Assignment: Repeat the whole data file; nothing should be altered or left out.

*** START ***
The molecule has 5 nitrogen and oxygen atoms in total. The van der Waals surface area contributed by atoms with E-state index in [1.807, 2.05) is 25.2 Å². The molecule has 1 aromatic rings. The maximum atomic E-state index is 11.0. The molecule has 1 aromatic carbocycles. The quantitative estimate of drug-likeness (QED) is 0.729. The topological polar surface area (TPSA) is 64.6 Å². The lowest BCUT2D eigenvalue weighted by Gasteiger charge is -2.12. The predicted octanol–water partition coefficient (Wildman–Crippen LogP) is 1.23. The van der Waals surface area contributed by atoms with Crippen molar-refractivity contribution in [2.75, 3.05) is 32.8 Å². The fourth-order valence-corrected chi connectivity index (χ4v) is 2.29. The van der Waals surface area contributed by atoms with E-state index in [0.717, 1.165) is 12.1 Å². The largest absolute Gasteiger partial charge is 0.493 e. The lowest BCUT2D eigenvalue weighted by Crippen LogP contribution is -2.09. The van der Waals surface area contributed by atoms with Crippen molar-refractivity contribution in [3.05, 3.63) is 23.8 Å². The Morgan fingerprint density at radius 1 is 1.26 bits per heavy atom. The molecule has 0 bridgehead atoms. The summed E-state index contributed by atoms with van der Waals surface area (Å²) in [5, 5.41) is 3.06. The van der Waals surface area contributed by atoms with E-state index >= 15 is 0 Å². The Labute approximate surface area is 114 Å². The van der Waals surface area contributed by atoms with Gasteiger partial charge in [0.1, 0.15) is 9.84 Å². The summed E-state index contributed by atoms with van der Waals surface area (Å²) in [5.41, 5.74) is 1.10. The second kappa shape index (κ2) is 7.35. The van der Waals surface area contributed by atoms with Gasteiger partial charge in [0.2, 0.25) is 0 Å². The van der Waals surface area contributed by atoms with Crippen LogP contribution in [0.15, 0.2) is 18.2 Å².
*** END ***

The molecule has 5 nitrogen and oxygen atoms in total. The van der Waals surface area contributed by atoms with E-state index in [1.807, 2.05) is 25.2 Å². The molecule has 1 aromatic rings. The maximum atomic E-state index is 11.0. The molecule has 1 aromatic carbocycles. The quantitative estimate of drug-likeness (QED) is 0.729. The topological polar surface area (TPSA) is 64.6 Å². The lowest BCUT2D eigenvalue weighted by Gasteiger charge is -2.12. The predicted octanol–water partition coefficient (Wildman–Crippen LogP) is 1.23. The van der Waals surface area contributed by atoms with Crippen molar-refractivity contribution in [2.75, 3.05) is 32.8 Å². The fourth-order valence-corrected chi connectivity index (χ4v) is 2.29. The van der Waals surface area contributed by atoms with E-state index in [0.717, 1.165) is 12.1 Å². The largest absolute Gasteiger partial charge is 0.493 e. The lowest BCUT2D eigenvalue weighted by Crippen LogP contribution is -2.09. The van der Waals surface area contributed by atoms with Crippen molar-refractivity contribution in [3.05, 3.63) is 23.8 Å². The Morgan fingerprint density at radius 1 is 1.26 bits per heavy atom. The molecule has 0 bridgehead atoms. The summed E-state index contributed by atoms with van der Waals surface area (Å²) in [5, 5.41) is 3.06. The van der Waals surface area contributed by atoms with E-state index >= 15 is 0 Å². The Labute approximate surface area is 114 Å². The van der Waals surface area contributed by atoms with Gasteiger partial charge in [0.1, 0.15) is 9.84 Å². The summed E-state index contributed by atoms with van der Waals surface area (Å²) in [5.41, 5.74) is 1.10. The second kappa shape index (κ2) is 7.35. The van der Waals surface area contributed by atoms with Gasteiger partial charge in [0.2, 0.25) is 0 Å². The van der Waals surface area contributed by atoms with Crippen LogP contribution in [0.15, 0.2) is 18.2 Å².